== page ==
I don’t know if I should be talking about this — I don’t know if I’m tapping into a federal investigation or infringing upon 18 U.S. Code § 1703 – Delay or destruction of mail or newspapers, or just relaying an experience (and the implications thereof) of something that happened to me.
So let’s say that one day last week this “lady” received a reminder from her state’s Department of Motor Vehicles to renew her license plates for 2005. For the year 2005. A few days later she received a bulb from Holland Bulbs, a gift ordered on March 13, meant to be delivered in October, yet never received a notice of the gift when it was first given. So this “lady” felt like a fool, acknowledging receipt of the gift she originally believed was never sent.
This “lady” proceeded to remark to her husband this strange occurrence. He, in turn, relayed the tale to a co-worker. It turned out the co-worker knew someone working at this post office, and relayed information (which was later confirmed by dozens of people in response to her posting an inquiry for information on Facebook) about this strange mail incident.
It turns out there was an employee of this facility who had been keeping bins of undelivered mail in their house for the past 16 years. The purported purveyor of other people’s mail only got caught because their ex- turned them in.
I’m not making this up. And — surprise — I’m that “lady.”
I have no idea how much mail has yet to filter back to my house. One person reported receiving a birthday card from 16-1/2 years ago. Another also got a DMV notice from 2005. Another just received a Confirmation card from 2013.
I don’t know what happened. I’m not so much into the losses as I am to what others may have never received. A DMV notice from 2005 I can live with. An acknowledgement for a gift for my son’s memorial, getting a bit more personal.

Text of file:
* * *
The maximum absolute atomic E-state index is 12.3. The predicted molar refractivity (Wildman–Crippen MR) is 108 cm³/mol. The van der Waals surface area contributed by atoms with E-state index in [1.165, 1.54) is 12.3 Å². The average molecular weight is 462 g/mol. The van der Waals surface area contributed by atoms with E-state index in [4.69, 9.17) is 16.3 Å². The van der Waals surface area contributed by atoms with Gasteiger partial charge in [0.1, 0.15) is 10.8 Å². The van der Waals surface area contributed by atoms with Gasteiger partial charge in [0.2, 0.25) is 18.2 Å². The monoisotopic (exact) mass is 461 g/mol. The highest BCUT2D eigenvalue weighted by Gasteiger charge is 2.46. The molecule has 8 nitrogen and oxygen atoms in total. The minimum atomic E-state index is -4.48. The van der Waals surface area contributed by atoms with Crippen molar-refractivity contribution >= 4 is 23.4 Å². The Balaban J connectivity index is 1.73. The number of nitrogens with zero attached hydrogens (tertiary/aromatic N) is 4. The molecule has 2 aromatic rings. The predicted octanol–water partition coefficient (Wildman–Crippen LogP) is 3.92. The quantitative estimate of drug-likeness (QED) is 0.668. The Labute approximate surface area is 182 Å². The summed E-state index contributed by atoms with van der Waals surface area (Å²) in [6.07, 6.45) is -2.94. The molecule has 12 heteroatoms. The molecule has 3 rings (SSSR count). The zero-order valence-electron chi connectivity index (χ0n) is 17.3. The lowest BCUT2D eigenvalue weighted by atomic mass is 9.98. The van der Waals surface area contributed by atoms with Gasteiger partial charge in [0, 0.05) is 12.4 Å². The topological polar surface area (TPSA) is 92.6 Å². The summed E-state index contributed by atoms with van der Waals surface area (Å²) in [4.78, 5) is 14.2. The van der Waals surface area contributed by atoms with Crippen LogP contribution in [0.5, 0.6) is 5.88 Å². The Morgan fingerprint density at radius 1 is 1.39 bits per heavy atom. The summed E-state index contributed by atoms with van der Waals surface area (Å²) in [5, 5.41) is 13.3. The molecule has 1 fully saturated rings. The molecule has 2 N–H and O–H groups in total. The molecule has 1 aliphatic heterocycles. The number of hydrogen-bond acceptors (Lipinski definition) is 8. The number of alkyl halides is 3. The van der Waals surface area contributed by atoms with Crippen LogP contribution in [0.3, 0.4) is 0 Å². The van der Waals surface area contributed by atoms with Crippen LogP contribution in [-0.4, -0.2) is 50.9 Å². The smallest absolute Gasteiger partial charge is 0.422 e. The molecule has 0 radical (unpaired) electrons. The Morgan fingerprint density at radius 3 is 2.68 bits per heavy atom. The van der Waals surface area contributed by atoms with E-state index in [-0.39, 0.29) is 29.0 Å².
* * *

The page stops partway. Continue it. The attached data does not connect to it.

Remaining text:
But what about those who never received birthday cards and letters from someone in the service or their grandma across the country or money to help them make it day to day?
What happens to those memories?
Not being able to say thank you. Not to be able to answer someone’s card or invitation. No way to respond to letters of love sent by those no longer in this world.
Sixteen years is a long time.
I don’t care about the personal life of the person who did this. I don’t care about their ups and downs and their confusion with life. Just like I don’t care about the mental state of the man who took my son from me.
They both were wrong. Legally, socially, morally wrong.
There is no excuse for piling up bins of mail for 16 years because you wanted extra money or gift cards or wanted to get back at your employer. This thief took away the past 16 years from a lot of people in the neighborhood. And they had no right to do so.
Yet they did.
The world is such a curious place, isn’t it?
8 thoughts on “Your Past is Over There in the Pile”
Trying to stay “detached.”
LikeLiked by 1 person
A hateful thing to do and “curious,” is not the work I would use to describe the world.
LikeLiked by 2 people
Curious is a very kind word to describe humanity. I’d use words like depraved, evil, insidious, awful, or stupid. Maybe there’s one word that encapsulates them all. Devildiousawfid? I’ll work on it.
Also, I’ve only been following a short time and am just now learning of your son. I’m so sorry to hear that. I can’t even imagine.
We’re the GOOD FUN kind of strange!
LikeLiked by 1 person
Indeed… the world is strange, filled with strange people who do strange things. Good thing we are not? Hah!!
This is definitely a weird tale. But I can easily believe it. What does that say about today’s work world?
And when people get offended even with an explanation… some are just prone to being indignant. I am just glad the postal person got busted.
LikeLiked by 1 person
This is appalling. To a lesser degree. we rented a mailbox when we first moved to Spain as we didn’t have a permanent address at first. A year later we bought a house with mail delivery but we kept the mailbox. The people who ran the mailroom/coffeeshop/convenience store were nice to us. After a few years, we started getting more mail at the house so I decided to cancel the mailbox and save a bit of money. I let everyone know and paid for one more year anyway, just in case. I let everyone know once more and then cancelled. The people who owned the shop were not happy. They did not forward us any mail or even let us know, even though we often walked by the place. Some people forgot to change the address in their records, including the tax people. One friend is mad at me because I never acknowledged her cards etc. I found she was sending them to the old address. It does cause problems if you don’t get your mail. Keeping it for 16 years is unbelievable!